Local

Katie Ledecky bounces back, shines at Tokyo Games

Finally, he won a gold medal in Tokyo for Katie Ledecky. The F-American star bounced off the worst finish of her illustrious career at the Olympics and won the first ever gold medal in a 1,500-meter freestyle for a woman on Wednesday. Everyone was expecting it in metric miles. Ledecky made a big lead from the beginning and worked hard to stop the fiery finish of American teammate Erica Sullivan, but Ledecky first touched it at 15 minutes 37.39 seconds. Sullivan claimed silver (15: 41.41) and Bronze went to Sarah Koehler in Germany (15: 42.91). It was quite a morning at Ledecky’s Tokyo Swimming Center. For over an hour she rolled a lane rope, hugged Sullivan, screamed featurelessly towards the American cheering section of the almost empty arena, and seemed to hold back tears as she pulled her goggles back over her eyes. In the first final of the day, Ledecky was blown away by Australian rival Ariarne Tittoms. Medal — What happened to her for the first time in an Olympic race. She was far behind and never exceeded the finish in 5th place. The Australian, known as the terminator, gave an Australian woman a gold medal for her third swim with an Olympic record of 1: 53.50, 400 free. In the long race, Titmuss saved energy in the first half and then rallyed to pass Ledecky with the second fastest performance in history. Ledecky? She wasn’t found anywhere. The defending Olympic champion made his first flip in 7th place, finishing at 1: 55.21, nearly two seconds behind the winner. Hong Kong’s Siobhan Haughey won the silver medal after leading most of the race. At 1: 53.92. Bronze went to Penny Olexiac, Canada at 1: 54.70. “I definitely thought my backend was my strength at 400. I knew I could do it on my way home at 200.” Titmuss wasn’t very happy with her time, but another gold Was enough for. To be honest, it’s not the time I thought I could do this morning, but it’s the Olympics and a lot of other things are happening. ” “That’s why I’m just winning here. I’m very happy.” Federica Pellegrini of Italy finished in 7th place in the 5th and final Olympics. She won the gold medal in 2008 and is still the world record holder. Americans also won several medals in women’s 200 medleys, but not what they wanted. Japan’s Yui Ohashi defeated American Alex Walsh to complete the IM sweep. And Kate Douglas added to her victory at 400. The victory time was 2: 08.52. Walsh won silver at 2: 08.65 and Bronze headed for Douglas at 2: 09.04. Defending Olympic champion and world record holder Katinka Hossou of Hungary finished in 7th place. She was the oldest swimmer in the 32-year-old final. Hungary’s Kristofmirak won an overwhelming victory, but the men’s 200 butterfly wasn’t surprised. Despite having to change suits in a hurry before the race, Mirak had a chance to break his world record as he won the gold medal about two bodies in length. Millac said he noticed the suit was damaged about 10 minutes before walking on the deck. He told Hungarian reporters that he was completely out of focus, although he was indistinguishable from his performance in the pool. He lifted the suit in the mixzone and put his finger in tears before throwing it to the table with disgust. Millac still touched the 1: 51.25 Olympic record. This is more than 0.5 seconds away from the 2019 world record (1: 50.73), but about two and a half seconds ahead of the silver medalist. Japan’s Honda Tomo finished at 1: 53.73 and Bronze went to Italy’s Federico Burdiso (1: 54.45). South Africa’s Star Chad le Clos finished fifth. He won 200 flies at the 2012 London Olympics and upset Michael Phelps, but was no match for the Hungarian star. Caeleb Dressel broke through the first 100-free semifinals of three individual events. The American star set the second fastest time (47.23) after Russia’s Kliment Kolesnikov (47.11). “That’s what I expected,” Dressel said. “It will be a fast final.” He shook off the view that he was a lock for gold. “I wasn’t my favorite fan,” Dressel said. “It’s going to be a really fun race. I’m really looking forward to it. To be honest, it’s exciting to see everyone because there are eight guys fighting. You guys (in the media) are jealous of me. Should do it to participate in it. ”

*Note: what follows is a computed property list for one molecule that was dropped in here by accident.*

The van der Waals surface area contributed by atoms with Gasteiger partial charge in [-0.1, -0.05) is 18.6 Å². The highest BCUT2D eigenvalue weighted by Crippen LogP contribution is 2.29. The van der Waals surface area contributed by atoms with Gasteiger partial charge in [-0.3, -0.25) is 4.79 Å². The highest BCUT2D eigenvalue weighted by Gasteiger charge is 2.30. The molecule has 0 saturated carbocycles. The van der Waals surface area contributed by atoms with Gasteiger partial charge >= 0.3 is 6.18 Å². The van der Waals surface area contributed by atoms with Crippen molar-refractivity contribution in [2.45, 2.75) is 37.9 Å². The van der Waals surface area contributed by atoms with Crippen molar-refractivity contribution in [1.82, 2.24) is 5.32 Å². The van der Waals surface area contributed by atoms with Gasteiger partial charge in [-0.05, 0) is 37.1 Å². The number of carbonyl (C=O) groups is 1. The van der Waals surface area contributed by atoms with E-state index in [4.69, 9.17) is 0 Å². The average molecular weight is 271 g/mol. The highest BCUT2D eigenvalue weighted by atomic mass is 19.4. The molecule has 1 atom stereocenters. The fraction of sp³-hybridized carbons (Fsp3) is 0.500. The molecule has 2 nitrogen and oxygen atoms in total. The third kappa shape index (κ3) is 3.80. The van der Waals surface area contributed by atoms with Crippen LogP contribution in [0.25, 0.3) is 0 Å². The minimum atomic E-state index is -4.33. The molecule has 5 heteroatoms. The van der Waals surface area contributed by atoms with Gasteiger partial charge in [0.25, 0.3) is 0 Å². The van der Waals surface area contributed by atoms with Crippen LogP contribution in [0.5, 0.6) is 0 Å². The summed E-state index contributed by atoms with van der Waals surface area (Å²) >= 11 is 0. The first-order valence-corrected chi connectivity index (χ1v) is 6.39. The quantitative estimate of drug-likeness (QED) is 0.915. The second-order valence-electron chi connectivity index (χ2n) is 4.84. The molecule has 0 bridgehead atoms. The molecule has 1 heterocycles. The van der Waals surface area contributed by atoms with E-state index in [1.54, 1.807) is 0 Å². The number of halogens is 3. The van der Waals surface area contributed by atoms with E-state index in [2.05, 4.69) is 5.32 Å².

Finally, Katie Ledecky’s gold medal in Tokyo.

The F-American star bounced off the worst finish of her illustrious Olympic career and won the first ever gold medal in a 1,500-meter freestyle for a woman on Wednesday.